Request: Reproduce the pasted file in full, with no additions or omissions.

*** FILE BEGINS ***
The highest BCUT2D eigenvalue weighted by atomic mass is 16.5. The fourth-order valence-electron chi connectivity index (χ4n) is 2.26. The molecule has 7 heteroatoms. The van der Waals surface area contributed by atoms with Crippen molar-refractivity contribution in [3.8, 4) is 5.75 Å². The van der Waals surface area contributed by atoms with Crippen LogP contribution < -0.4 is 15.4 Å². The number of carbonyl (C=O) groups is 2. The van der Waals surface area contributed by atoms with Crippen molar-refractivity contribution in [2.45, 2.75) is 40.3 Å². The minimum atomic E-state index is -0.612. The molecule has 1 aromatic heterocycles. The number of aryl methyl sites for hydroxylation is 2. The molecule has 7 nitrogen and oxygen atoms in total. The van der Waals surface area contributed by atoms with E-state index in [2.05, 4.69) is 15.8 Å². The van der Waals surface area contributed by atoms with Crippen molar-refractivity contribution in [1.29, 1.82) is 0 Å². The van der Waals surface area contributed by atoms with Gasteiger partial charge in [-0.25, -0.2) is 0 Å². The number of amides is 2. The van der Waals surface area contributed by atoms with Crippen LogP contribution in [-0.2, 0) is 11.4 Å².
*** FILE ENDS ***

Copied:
The highest BCUT2D eigenvalue weighted by atomic mass is 16.5. The fourth-order valence-electron chi connectivity index (χ4n) is 2.26. The molecule has 7 heteroatoms. The van der Waals surface area contributed by atoms with Crippen molar-refractivity contribution in [3.8, 4) is 5.75 Å². The van der Waals surface area contributed by atoms with Crippen LogP contribution < -0.4 is 15.4 Å². The number of carbonyl (C=O) groups is 2. The van der Waals surface area contributed by atoms with Crippen molar-refractivity contribution in [2.45, 2.75) is 40.3 Å². The minimum atomic E-state index is -0.612. The molecule has 1 aromatic heterocycles. The number of aryl methyl sites for hydroxylation is 2. The molecule has 7 nitrogen and oxygen atoms in total. The van der Waals surface area contributed by atoms with E-state index in [2.05, 4.69) is 15.8 Å². The van der Waals surface area contributed by atoms with Crippen molar-refractivity contribution in [1.29, 1.82) is 0 Å². The van der Waals surface area contributed by atoms with Gasteiger partial charge in [-0.25, -0.2) is 0 Å². The number of amides is 2. The van der Waals surface area contributed by atoms with Crippen LogP contribution in [-0.2, 0) is 11.4 Å².